Everyone knows that consumer spending drives the economy and gross domestic product (GDP) growth. The headline Retail Sales reading for April jumped 0.5%, which was slightly below the estimate of 0.6% and down from an upwardly revised 0.9% in March. Excluding the auto portion, Retail Sales increased a slightly better than expected 0.6%, although this is lower than the upwardly revised 1.2% in March.
On the plus side, consumers are spending, but the lack of consistency is troublesome. And, given that gasoline prices are high, it reduces the disposable income that consumers have to spend on goods and services. You may not buy that DVD player you had been eyeing. This may not sound like a big deal, but think about it this way: not buying that DVD player has a trickle-down effect as far as spending goes and negatively impacts total spending.
But this is not to say that you should avoid retail stocks. A key part of investment advice that leads to success is selective picking.
My best stock advice to you would be to stick with the leading discount bellwether retail stocks. In the large-cap area, these include Wal-Mart Stores, Inc. (NYSE/WMT), Target Corporation (NYSE/TGT), and Costco Wholesale Corporation (NASDAQ/COST).
Costco reported a 12% jump in its key same-store sales reading, well above the 8.9% estimate polled by Thomson Reuters. Net sales for April surged 17% year-over-year. The results are consistent and continue to show steady growth; but, for that extra bit of growth, you should look at the smaller discount retail companies.
Costco, for instance, has a market cap of $35.73 billion and is estimated to report sales growth of 11.4% and 7.9% for the FY11 and FY12, respectively.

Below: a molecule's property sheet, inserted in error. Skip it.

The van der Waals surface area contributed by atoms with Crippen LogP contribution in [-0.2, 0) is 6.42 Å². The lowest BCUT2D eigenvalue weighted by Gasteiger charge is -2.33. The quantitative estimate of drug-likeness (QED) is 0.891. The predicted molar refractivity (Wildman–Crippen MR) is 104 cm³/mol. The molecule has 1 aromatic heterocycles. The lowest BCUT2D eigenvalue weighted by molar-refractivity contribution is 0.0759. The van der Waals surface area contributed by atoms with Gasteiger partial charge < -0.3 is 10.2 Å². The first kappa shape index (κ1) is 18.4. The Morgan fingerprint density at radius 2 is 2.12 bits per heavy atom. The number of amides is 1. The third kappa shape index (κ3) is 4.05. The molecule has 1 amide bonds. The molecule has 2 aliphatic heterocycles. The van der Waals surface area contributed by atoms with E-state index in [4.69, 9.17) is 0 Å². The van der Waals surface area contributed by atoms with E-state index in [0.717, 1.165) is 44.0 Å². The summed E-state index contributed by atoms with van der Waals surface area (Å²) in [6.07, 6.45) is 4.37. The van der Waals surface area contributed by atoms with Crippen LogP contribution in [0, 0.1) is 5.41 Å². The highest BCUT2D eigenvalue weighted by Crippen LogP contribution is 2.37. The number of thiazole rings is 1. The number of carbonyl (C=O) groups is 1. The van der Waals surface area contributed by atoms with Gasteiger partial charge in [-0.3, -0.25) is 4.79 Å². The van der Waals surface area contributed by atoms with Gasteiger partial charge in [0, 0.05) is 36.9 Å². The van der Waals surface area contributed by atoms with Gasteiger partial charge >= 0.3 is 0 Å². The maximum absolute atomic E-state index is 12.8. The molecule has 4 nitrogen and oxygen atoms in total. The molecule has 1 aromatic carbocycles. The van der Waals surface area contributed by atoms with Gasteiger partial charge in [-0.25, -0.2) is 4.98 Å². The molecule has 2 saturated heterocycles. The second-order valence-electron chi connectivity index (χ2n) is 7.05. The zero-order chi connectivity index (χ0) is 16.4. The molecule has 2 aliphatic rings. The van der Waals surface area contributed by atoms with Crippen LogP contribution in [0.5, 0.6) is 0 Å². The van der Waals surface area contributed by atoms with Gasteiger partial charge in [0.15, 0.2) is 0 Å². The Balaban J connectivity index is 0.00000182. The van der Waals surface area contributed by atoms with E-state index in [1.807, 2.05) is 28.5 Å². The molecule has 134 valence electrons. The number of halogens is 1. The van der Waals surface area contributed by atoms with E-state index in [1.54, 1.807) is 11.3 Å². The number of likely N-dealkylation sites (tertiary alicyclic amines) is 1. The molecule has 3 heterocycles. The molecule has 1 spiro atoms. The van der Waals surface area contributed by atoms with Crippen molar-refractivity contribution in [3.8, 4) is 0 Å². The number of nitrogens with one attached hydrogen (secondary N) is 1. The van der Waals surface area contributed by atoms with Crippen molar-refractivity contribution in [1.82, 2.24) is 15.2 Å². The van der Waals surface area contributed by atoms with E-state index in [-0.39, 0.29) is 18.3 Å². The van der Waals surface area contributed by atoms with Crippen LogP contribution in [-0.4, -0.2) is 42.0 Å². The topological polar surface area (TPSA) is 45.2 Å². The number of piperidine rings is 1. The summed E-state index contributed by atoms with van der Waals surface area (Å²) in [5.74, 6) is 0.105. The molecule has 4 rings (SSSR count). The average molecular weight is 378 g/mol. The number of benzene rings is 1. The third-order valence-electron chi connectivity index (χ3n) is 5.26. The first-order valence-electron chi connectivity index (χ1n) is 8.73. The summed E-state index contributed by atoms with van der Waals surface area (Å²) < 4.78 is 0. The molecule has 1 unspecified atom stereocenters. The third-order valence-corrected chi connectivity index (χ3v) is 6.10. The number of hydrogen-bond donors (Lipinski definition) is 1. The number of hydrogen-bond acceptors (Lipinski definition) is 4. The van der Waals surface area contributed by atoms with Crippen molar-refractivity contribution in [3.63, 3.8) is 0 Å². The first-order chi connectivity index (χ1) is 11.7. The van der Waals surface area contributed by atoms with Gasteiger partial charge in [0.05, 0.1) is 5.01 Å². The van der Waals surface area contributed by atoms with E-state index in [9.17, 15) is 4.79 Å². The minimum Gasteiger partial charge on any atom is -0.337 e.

For comparison, take a look at small-cap PriceSmart, Inc. (NASDAQ/PSMT), an operator of 28 warehouse clubs in 11 countries in Central America and the Caribbean. PriceSmart reported a booming 21.5% increase in its same-store sales for the five weeks to May 1, along with a 37% year-over-year rise in April net sales. These are well above the growth metrics for Costco. Consider the comparative sales growth for PriceSmart, which is 15.1% and 9.5%, for the FY11 and FY12, respectively. The growth estimates are probably conservative and could really take off if the expansion continues.
Another interesting discounter is large-cap Dollar General Corporation (NYSE/DG), which operated a staggering 9,300 stores across 35 states. Dollar General has reasonable valuation and above-average price appreciation potential for investors.
And when housing picks up, I expect spending to continue to increase, especially on non-essential goods and services reflected by Durable Goods.
It does appear that a reversal is occurring in retailing. The key is to look for same-store sales growth in retailers that sell non-essential goods. Increases here could mean that consumers are spending on goods and services that are non-essential. These include electronics, appliances, furniture, and autos, and other big-ticket items.
My favorites in the retail space continue to be the discounters and big-box stores. The big-box stores are now selling a broad range of electronics and are adding to their product lines. This will offer consumers a one-stop place for shopping and make more money for these companies.